World and American Records Tumble on the Greatest Night of NCAA Sprinting Ever

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March 10, 2018

COLLEGE STATION, Texas — Day two of the 2018 NCAA Indoor Track & Field Championships was, quite simply, one of the greatest evenings of sprinting the world has ever seen. During the span of three hours, the fans at the Gilliam Indoor Track Stadium saw two world records (men’s 400m and 4×400), two more American records (women’s 400 and men’s 200) and a total of six collegiate records across the 60, 200, 400, and 4×400-meter relays. And perhaps most strangely, they saw a team break a world record and fail to win the race (we’ll get to that in a minute).

LSU’s Aleia Hobbs clocked the first collegiate record by tying Hannah Cunliffe’s mark of 7.07 to win the women’s 60, but the madness truly began with the men’s 400 final, where 20-year-old University of Southern California sophomore Michael Norman arrived as a global star by running 44.52 to win the men’s 400 and, in the process, break Kerron Clement’s 13-year-old indoor world record set at the 2005 NCAA meet.

The stage was actually set in the “slow” heat when Auburn’s Akeem Bloomfield ran a world-leading 44.86 (also a new Jamaican national record), just one-hundredth of a second off Fred Kerley’s facility record set last year. Knowing he had to run a personal best to win, Norman — who entered the meet as the NCAA leader at 45.00 — hammered the first turn and never let up, crushing the final straightaway to pull away and stop the clock at 44.52.

Norman first made a name for himself as a high school senior in 2016 when he finished 5th in the 200 at the U.S. Olympic Trials and won the same event at the 2016 World U20 Championships.

Norman’s fellow USC Trojan Kendall Ellis might be feeling just a little peeved at Norman for stealing her thunder. Just a few minutes after Norman’s run, Ellis broke the American (and NCAA) record by running 50.34 to win the women’s 400.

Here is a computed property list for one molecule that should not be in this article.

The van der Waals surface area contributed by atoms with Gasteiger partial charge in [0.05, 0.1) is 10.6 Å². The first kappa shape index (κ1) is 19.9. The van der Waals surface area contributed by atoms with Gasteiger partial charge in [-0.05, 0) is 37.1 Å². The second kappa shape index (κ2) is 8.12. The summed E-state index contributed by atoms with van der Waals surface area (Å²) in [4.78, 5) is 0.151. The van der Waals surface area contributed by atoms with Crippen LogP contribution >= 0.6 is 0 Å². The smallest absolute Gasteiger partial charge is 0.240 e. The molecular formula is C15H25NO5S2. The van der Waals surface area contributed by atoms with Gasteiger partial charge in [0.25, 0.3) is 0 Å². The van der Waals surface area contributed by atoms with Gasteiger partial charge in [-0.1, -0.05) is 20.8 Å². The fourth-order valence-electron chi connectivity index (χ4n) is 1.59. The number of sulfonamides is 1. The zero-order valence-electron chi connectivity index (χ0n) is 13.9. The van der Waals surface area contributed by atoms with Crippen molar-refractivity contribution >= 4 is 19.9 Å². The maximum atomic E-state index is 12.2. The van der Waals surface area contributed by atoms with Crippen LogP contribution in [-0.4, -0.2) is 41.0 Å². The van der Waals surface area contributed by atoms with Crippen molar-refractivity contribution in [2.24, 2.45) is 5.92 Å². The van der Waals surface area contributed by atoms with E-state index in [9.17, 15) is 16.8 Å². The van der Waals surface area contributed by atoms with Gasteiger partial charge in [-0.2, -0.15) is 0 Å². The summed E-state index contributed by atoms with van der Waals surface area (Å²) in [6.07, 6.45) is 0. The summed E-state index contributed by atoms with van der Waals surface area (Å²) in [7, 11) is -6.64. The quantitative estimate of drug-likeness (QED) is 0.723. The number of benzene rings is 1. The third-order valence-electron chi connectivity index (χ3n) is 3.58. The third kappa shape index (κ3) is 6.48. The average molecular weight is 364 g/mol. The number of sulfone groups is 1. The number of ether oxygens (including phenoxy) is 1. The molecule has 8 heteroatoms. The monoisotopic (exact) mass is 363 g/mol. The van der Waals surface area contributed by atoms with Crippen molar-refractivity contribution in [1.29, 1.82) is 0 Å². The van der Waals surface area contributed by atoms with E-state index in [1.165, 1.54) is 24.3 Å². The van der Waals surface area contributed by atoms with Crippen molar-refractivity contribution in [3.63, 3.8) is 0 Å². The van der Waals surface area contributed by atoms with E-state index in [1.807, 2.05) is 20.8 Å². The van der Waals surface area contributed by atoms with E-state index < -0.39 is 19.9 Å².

Unluckiest of all was Kentucky freshman Sydney McLaughlin. Running in heat 2 of the women’s 400 (Ellis was in heat 1), McLaughlin clocked 50.36 — well under Phyllis Francis’s previous NCAA/American record of 50.46 — but that was only good for second place.

But the records were just beginning to tumble. An hour later, Houston’s Elijah Hall ran 20.02 in the 200 to break Wallace Spearmon’s NCAA/American record of 20.10 to go with the 60-meter title he won earlier in the meet.

Not to be outdone, Harvard’s Gabby Thomas stepped up in the women’s 200 and broke the collegiate record in that event, running 22.38 to erase Bianca Knight’s 10-year-old mark of 22.40.

The men saved the fastest event for last, as the culminating 4×400 relay would see both a world record and a world best (and yes, there’s a difference).

Even without the storylines from earlier in the meet, the men’s 4×400 was a must-watch event. Both USC, Florida, and Texas A&M had recorded times during the regular season faster than the previous collegiate record (USC was the top seed at 3:01.98), and all three of those squads were in the final heat along with Houston. Add in some major star power in USC’s Norman, Florida’s Grant Holloway (who had won the 60 hurdles and placed 2nd in the long jump earlier in the meet) and Houston’s Hall (yes, the 60-meter champ ran the 4×400) and it was clear something special was in store.

And that’s exactly what happened. USC handed off in first after the opening leg and broke it open on the second leg thanks to an incredible 44.35 split by Rai Benjamin, the fastest of the night. USC still held the lead at the final exchange, and with world record holder Norman receiving the baton, appeared to have the race in hand.

But Florida anchor Benjamin Vedel and A&M anchor Mylik Kerley (brother of Fred) would not let Norman coast his way to victory. At the bell, both men were still within striking distance, and on the back straight of the final lap, Vedel actually moved up onto the Norman’s shoulder.

But over the final 150 meters, Norman showed his class as he powered away from his rivals, splitting 44.52 to stop the clock at 3:00.77 — the fastest time in history, exactly a second better than Poland ran a week ago to win the World Indoor title.

Texas A&M finished second in 3:01.39 and received the consolation of breaking the world record (a relay world record must include four athletes from the same country, and USC’s second leg, Rai Benjamin, represents Antigua & Barbuda). Florida finished third in 3:01.43 — the third-fastest time ever run. The Gators’ consolation was the team title, redemption for their near-miss last year.

On the women’s side, Georgia won its first national title, piling up 61 points to win by 12 over Arkansas. The Bulldogs were led by their jumpers as star Keturah Orji won her third straight triple jump title and was part of a 1-2-3 sweep in the long jump on Friday night.

Analysis and interviews below.

Quick Take: The talent level in the NCAA is unreal

If you want to know why the U.S. has been a perennial power in the sprints on the global stage, one of the reasons is the development system of the NCAA. The amount of talent the NCAA churns out, year after year, is simply incredible.